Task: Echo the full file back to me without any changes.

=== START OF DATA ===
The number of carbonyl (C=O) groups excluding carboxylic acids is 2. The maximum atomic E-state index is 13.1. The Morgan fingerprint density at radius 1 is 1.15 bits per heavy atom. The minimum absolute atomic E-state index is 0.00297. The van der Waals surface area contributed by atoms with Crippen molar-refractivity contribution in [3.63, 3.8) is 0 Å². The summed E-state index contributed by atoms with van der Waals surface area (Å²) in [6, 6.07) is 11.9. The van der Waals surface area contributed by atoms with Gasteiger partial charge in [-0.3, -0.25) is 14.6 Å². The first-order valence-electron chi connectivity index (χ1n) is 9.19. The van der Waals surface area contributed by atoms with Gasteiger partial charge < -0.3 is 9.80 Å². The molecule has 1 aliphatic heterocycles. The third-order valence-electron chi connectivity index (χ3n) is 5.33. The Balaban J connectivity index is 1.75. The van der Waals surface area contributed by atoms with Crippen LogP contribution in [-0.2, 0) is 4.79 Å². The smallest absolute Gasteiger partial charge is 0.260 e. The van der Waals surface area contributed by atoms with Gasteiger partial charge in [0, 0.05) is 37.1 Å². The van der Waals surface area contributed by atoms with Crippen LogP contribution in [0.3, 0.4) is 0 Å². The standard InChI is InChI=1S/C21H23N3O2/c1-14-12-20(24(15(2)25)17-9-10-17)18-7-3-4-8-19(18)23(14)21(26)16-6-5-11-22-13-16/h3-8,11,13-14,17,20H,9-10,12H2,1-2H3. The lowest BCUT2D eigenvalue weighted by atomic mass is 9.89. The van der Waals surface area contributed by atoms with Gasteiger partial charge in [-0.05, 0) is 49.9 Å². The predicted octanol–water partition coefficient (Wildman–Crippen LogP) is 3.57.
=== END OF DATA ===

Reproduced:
The number of carbonyl (C=O) groups excluding carboxylic acids is 2. The maximum atomic E-state index is 13.1. The Morgan fingerprint density at radius 1 is 1.15 bits per heavy atom. The minimum absolute atomic E-state index is 0.00297. The van der Waals surface area contributed by atoms with Crippen molar-refractivity contribution in [3.63, 3.8) is 0 Å². The summed E-state index contributed by atoms with van der Waals surface area (Å²) in [6, 6.07) is 11.9. The van der Waals surface area contributed by atoms with Gasteiger partial charge in [-0.3, -0.25) is 14.6 Å². The first-order valence-electron chi connectivity index (χ1n) is 9.19. The van der Waals surface area contributed by atoms with Gasteiger partial charge < -0.3 is 9.80 Å². The molecule has 1 aliphatic heterocycles. The third-order valence-electron chi connectivity index (χ3n) is 5.33. The Balaban J connectivity index is 1.75. The van der Waals surface area contributed by atoms with Crippen LogP contribution in [-0.2, 0) is 4.79 Å². The smallest absolute Gasteiger partial charge is 0.260 e. The van der Waals surface area contributed by atoms with Gasteiger partial charge in [0, 0.05) is 37.1 Å². The van der Waals surface area contributed by atoms with Crippen LogP contribution in [0.3, 0.4) is 0 Å². The standard InChI is InChI=1S/C21H23N3O2/c1-14-12-20(24(15(2)25)17-9-10-17)18-7-3-4-8-19(18)23(14)21(26)16-6-5-11-22-13-16/h3-8,11,13-14,17,20H,9-10,12H2,1-2H3. The lowest BCUT2D eigenvalue weighted by atomic mass is 9.89. The van der Waals surface area contributed by atoms with Gasteiger partial charge in [-0.05, 0) is 49.9 Å². The predicted octanol–water partition coefficient (Wildman–Crippen LogP) is 3.57.